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June 02, 1995 - Image 71

Resource type:
The Detroit Jewish News, 1995-06-02

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For all her life, Helene
Gottfried has been helping the
developmentally disabled.
Now she's concentrating on
finding them jobs.


elene Gottfried's speech impediment
makes her nervous in front of large
groups. One-on-one, she's fine.
Her impediment led her to char-
itable acts as a child in the Jewish
south Bronx, actions that have con-
tinued throughout her adulthood in Detroit.
Her speech problem caused her to be "ultra-shy"
as a girl. "I had a difficult time relating to people,"
she says. She felt far more comfortable
playing with the handicapped children in
her neighborhood.
It became a loosely run play group
bossed by Helene, daughter of a local Orthodox rab-
bi. Her father's prominence allowed her to bother the
neighborhood's Jewish merchants for toys and cloth-
ing for area poor black children at Christmas time.
Her mother encouraged Helene, believing the girl's
speech would improve if she was forced to commu-
nicate. It wasn't until years later that Helene ad-
mitted to her mother that she wrote notes to the
merchants so she would not have to speak.
That perseverance and ingenuity has stood He-
lene Gottfried in good stead. Over the years, first
in Royal Oak and then for 31 years in Southfield,
Ms. Gottfried has helped thousands of developmen-
tally disabled children and adults with recreation
programs, counseling, and finding jobs.
Like most Mitzvah Heroes, Ms. Gottfried doesn't
think she's done anything special. Conversation about
her work always swings back to what is needed now:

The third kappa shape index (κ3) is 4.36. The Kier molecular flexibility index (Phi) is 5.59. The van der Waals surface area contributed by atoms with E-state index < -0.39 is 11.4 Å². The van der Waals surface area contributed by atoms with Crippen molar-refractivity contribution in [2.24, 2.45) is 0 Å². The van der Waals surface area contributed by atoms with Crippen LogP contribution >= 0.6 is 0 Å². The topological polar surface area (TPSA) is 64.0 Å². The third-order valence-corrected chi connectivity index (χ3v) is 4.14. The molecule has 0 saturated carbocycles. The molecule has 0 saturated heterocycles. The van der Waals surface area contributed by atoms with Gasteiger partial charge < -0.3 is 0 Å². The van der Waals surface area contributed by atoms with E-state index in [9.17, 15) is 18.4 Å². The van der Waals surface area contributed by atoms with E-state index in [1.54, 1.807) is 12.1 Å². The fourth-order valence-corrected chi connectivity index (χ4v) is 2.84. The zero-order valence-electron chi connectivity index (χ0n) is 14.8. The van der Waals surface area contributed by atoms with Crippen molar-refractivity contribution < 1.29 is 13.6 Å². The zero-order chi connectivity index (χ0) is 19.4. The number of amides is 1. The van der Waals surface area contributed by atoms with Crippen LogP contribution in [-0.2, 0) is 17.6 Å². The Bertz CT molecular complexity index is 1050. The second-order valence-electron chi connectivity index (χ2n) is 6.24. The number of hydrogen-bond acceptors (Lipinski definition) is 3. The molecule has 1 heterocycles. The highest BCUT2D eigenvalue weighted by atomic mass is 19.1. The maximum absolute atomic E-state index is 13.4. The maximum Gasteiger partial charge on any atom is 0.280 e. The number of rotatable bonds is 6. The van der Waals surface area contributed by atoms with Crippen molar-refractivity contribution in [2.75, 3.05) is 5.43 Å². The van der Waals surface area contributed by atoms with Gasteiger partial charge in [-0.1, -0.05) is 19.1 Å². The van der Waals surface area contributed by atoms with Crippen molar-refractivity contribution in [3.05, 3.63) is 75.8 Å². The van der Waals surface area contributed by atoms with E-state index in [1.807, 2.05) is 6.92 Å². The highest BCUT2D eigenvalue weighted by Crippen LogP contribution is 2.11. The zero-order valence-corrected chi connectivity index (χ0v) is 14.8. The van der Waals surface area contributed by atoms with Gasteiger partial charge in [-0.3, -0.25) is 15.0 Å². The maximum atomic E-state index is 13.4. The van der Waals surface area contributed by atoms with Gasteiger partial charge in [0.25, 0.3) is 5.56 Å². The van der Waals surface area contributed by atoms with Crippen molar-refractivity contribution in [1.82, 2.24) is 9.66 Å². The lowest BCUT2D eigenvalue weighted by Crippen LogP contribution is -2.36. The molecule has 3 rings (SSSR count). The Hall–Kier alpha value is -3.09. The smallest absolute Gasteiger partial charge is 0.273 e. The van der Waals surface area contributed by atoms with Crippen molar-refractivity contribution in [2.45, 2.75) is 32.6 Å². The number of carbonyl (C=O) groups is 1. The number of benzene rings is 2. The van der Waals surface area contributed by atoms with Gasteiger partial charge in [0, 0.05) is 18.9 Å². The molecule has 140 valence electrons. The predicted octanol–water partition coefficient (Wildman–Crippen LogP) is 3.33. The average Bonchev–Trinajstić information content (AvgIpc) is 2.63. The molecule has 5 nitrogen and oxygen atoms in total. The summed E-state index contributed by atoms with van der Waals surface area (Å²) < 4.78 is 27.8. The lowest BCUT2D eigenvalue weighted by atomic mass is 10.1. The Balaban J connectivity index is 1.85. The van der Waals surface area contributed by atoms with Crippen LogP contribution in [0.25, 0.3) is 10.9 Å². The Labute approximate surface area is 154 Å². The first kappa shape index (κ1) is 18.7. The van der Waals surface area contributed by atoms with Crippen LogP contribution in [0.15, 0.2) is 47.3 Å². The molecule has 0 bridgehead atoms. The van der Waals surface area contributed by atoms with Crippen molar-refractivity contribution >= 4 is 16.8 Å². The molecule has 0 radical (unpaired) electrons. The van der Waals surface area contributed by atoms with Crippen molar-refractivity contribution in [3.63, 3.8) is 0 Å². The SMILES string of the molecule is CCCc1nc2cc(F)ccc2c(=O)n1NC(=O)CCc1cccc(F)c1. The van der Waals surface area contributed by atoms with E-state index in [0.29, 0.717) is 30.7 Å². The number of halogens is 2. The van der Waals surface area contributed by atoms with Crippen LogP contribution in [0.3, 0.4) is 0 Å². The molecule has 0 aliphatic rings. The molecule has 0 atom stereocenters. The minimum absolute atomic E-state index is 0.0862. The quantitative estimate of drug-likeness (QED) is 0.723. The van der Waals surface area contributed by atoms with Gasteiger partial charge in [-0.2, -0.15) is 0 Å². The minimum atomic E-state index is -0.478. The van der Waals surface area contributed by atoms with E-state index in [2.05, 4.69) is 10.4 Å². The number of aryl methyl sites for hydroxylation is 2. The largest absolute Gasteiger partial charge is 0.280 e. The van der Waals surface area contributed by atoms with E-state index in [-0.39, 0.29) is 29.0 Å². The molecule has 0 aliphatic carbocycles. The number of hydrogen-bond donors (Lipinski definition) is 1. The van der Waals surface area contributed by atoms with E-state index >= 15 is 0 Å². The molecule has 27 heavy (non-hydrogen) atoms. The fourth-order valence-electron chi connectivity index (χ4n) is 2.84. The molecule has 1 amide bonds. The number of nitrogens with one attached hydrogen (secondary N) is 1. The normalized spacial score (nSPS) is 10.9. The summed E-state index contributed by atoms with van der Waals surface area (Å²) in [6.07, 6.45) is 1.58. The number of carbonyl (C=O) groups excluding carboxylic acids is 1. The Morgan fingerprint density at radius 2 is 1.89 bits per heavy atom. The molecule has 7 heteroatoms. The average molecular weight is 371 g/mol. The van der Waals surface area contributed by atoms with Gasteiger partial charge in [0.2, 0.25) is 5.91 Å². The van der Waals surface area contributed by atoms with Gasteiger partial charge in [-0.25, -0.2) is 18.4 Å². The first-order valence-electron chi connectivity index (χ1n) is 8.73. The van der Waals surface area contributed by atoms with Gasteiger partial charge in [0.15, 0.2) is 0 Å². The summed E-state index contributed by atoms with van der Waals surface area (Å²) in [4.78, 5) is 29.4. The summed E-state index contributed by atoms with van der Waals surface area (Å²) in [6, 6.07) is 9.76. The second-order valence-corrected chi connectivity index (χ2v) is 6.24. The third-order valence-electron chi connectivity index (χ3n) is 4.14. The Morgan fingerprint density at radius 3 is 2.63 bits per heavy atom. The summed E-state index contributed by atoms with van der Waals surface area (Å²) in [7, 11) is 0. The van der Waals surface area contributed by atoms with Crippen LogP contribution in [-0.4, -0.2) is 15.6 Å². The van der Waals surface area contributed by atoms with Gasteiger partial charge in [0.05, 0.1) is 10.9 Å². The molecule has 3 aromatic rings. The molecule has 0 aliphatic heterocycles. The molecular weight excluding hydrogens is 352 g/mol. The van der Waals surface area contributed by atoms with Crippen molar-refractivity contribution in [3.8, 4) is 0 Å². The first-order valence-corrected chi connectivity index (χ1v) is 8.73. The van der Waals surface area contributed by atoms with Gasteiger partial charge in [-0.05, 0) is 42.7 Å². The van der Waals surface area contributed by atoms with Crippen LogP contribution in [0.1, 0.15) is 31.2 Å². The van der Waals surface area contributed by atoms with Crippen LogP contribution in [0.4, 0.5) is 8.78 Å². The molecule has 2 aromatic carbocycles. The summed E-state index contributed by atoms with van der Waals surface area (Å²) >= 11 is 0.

volunteer therapists, volunteer drivers, job oppor-
tunities for her "clients."
"I became involved because there was a need.
There were no programs going on. No agencies, no
churches, no synagogues were working with the
handicapped before I was born," says the "almost
69"-year-old Ms. Gottfried.
When she came to Detroit with her husband,
Bernard, in 1948, she continued her parties and do-
nations for the handicapped — "They say develop-
mentally disabled now."
Her son Hagen, the fifth of her seven children,
spurred her to become even more involved. Hagen
was born with developmental disabilities.
"There were no programs for him," she says. "So
I created programs."
They included Omni Sports, Learning Through
Art, creative drama with the help of the Attic The-
atre, and taking children and young adults to the
Jewish Community Center for swimming and exer-
She harassed the Southfield Public Schools for two
years until "Dr. Elliott Burns and Superintendent
Dr. John English opened up the doors for me."
Because Ms. Gottfried doesn't drive, she asked for
the use of schools near her home in the Nine Mile-
Beech area. On weekends, she had her husband
Bernard drive her to Southfield High School so she
could offer swim classes for persons with disabilities.
Elaine Friedman's family has been helped by Ms.
Gottfried for more than 20 years. Daughter Laura,
now 32, was a special-education student starting in